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Showing 16 to 30 of 676 results Save | Export
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Baumgartner, Kabria – History of Education Quarterly, 2020
"Roberts v. City of Boston" is a well-known legal case in the history of US education. In 1847, the Boston School Committee denied Sarah C. Roberts, a five-year-old African American girl, admission to the public primary school closest to her home. She was instead ordered to attend the all-black Abiel Smith School, about a half-mile walk…
Descriptors: African American Students, Females, Equal Education, Court Litigation
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Alridge, Derrick P. – History of Education Quarterly, 2020
In this year's Presidential Address, historian Derrick P. Alridge discusses his current research project, Teachers in the Movement: Pedagogy, Activism, and Freedom. The project builds on recent literature about teachers as activists between 1950 and 1980 and explores how and what secondary and postsecondary teachers taught. Focusing on teachers in…
Descriptors: Activism, Educational History, Social Change, Change Agents
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García, David G.; Yosso, Tara J. – History of Education Quarterly, 2020
Over the last few decades, scholars have called on the field of educational history to more fully account for the perspectives of women and People of Color, and to connect history to contemporary educational research and policy. While a number of scholars answered these calls with important contributions, few have offered a methodological roadmap…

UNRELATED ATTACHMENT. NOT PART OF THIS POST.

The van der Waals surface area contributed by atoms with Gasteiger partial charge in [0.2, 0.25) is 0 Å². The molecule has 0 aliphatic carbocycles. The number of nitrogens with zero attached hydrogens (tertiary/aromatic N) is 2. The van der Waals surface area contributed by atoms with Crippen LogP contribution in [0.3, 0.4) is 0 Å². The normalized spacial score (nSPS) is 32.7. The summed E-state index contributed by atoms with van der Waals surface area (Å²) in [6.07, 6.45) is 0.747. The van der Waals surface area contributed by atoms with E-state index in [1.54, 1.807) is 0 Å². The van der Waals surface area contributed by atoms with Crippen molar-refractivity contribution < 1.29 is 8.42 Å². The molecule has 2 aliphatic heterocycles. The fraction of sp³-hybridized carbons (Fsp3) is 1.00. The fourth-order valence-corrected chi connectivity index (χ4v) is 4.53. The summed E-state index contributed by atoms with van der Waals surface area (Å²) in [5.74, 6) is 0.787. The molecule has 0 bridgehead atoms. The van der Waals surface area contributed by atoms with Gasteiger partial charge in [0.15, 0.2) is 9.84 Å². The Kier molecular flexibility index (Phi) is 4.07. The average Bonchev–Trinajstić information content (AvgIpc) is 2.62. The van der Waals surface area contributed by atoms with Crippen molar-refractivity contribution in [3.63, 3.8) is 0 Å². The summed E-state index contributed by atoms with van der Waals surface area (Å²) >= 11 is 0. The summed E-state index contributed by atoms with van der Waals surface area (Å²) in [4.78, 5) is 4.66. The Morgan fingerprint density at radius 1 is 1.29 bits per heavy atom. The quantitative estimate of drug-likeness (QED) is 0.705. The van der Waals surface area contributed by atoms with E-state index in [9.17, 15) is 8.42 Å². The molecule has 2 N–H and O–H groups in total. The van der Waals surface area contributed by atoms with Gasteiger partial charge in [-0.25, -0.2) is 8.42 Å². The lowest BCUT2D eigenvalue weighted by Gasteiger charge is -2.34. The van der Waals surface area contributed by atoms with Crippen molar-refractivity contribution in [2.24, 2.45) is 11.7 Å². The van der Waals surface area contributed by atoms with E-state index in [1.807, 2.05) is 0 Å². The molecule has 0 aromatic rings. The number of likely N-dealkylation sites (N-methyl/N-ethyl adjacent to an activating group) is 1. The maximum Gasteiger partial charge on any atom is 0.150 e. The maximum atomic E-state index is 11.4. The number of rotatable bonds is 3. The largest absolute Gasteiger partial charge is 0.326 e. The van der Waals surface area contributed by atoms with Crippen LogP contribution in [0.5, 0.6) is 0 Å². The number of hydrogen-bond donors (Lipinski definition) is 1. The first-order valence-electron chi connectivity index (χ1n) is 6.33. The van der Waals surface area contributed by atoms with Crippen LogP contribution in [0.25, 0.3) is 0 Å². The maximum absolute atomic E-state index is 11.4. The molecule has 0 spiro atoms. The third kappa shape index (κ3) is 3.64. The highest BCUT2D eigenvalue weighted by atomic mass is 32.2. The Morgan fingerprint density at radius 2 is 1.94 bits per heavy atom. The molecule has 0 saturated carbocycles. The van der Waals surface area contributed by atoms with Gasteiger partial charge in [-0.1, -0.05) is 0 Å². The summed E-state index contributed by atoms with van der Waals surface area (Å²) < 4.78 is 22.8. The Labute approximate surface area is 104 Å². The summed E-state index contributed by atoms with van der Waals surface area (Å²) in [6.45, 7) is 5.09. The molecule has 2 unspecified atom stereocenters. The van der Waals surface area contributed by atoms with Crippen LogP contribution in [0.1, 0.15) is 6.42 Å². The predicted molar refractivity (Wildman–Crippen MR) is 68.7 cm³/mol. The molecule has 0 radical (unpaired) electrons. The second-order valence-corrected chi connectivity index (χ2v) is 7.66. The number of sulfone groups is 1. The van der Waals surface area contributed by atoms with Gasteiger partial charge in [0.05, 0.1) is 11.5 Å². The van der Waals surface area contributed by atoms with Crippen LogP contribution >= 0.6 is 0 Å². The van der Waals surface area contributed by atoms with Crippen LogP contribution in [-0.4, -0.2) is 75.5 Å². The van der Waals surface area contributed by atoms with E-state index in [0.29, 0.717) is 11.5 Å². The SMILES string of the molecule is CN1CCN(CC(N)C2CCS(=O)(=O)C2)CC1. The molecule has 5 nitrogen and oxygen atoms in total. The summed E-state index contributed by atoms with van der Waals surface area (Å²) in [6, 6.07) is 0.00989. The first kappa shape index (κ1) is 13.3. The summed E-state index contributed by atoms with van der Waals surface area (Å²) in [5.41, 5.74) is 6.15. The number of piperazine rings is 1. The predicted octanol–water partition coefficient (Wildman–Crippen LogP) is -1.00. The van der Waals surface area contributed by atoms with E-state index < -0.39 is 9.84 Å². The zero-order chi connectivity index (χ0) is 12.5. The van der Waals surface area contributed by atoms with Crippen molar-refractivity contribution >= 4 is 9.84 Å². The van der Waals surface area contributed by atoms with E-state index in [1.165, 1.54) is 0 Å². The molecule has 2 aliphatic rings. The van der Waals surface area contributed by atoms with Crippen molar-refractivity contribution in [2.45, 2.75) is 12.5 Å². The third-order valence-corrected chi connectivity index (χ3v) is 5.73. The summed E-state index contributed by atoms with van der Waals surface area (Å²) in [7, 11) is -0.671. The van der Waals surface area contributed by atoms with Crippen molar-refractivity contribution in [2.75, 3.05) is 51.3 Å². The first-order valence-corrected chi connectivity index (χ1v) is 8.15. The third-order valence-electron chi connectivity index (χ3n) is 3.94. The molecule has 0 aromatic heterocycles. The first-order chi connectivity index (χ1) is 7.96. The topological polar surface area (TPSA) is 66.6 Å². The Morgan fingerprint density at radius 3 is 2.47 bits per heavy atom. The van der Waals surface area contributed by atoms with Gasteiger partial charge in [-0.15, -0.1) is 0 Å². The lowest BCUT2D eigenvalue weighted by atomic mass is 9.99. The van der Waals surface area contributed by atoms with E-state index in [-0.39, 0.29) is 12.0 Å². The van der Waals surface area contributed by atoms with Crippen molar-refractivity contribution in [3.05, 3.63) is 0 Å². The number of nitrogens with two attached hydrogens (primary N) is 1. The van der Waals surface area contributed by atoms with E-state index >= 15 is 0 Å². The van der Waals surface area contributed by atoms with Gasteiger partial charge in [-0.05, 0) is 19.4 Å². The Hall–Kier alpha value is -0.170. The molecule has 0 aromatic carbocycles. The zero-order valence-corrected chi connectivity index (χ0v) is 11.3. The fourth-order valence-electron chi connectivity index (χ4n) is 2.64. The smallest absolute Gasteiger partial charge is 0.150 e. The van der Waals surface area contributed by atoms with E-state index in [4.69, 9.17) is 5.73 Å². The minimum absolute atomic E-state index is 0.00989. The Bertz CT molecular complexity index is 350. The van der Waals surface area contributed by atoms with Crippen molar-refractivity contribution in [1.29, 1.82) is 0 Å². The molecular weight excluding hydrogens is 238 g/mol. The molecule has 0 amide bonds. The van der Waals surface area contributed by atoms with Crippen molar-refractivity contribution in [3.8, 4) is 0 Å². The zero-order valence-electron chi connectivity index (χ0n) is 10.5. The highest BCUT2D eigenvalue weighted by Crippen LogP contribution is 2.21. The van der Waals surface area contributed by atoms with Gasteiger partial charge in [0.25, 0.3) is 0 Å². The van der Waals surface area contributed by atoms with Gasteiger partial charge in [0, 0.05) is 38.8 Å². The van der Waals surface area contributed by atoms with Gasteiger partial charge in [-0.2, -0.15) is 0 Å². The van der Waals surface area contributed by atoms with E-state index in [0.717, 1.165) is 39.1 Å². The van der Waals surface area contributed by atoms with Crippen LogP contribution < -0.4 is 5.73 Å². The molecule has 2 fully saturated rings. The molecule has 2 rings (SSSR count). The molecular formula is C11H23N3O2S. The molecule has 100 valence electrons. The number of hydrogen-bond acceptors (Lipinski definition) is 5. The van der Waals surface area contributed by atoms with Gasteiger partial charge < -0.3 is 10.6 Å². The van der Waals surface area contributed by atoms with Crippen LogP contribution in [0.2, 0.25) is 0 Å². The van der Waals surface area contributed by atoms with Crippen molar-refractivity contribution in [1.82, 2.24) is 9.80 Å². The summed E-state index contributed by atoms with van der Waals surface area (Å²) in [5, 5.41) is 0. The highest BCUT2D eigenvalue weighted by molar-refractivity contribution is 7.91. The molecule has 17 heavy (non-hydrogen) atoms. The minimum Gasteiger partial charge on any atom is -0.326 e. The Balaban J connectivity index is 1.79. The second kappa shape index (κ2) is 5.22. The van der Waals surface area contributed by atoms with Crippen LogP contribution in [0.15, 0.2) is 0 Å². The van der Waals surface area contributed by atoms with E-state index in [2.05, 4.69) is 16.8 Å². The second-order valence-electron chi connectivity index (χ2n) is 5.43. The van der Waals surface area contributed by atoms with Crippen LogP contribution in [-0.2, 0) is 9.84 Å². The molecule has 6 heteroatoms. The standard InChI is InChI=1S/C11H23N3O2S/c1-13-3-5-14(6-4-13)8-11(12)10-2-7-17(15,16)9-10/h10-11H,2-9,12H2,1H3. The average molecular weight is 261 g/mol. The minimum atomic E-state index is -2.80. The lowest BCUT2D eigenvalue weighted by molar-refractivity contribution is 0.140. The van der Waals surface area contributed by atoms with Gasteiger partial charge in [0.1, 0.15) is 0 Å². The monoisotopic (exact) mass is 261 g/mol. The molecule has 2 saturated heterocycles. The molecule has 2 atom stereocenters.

Descriptors: Educational History, Minority Groups, Personal Narratives, Critical Theory
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Erickson, Ainsley T. – History of Education Quarterly, 2020
Carl Kaestle defines a generalization as "how we know when we know." Kaestle sketches a model of increasing certainty in historical claims as they are developed and refined at increasing scales of research, from local to international. A historical claim might originate in the study of a particular place or case, but to know that the…
Descriptors: Generalization, Generalizability Theory, Historical Interpretation, Archives
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Thomas, James W.; Foster, Holly Ann – History of Education Quarterly, 2020
As colleges and universities respond to the COVID-19 outbreak, many in the media call it "unprecedented." This is not the first time that institutions of higher education have had to respond to an epidemic, however. A historical review of college and university reactions to illnesses such as yellow fever and the 1918 influenza pandemic…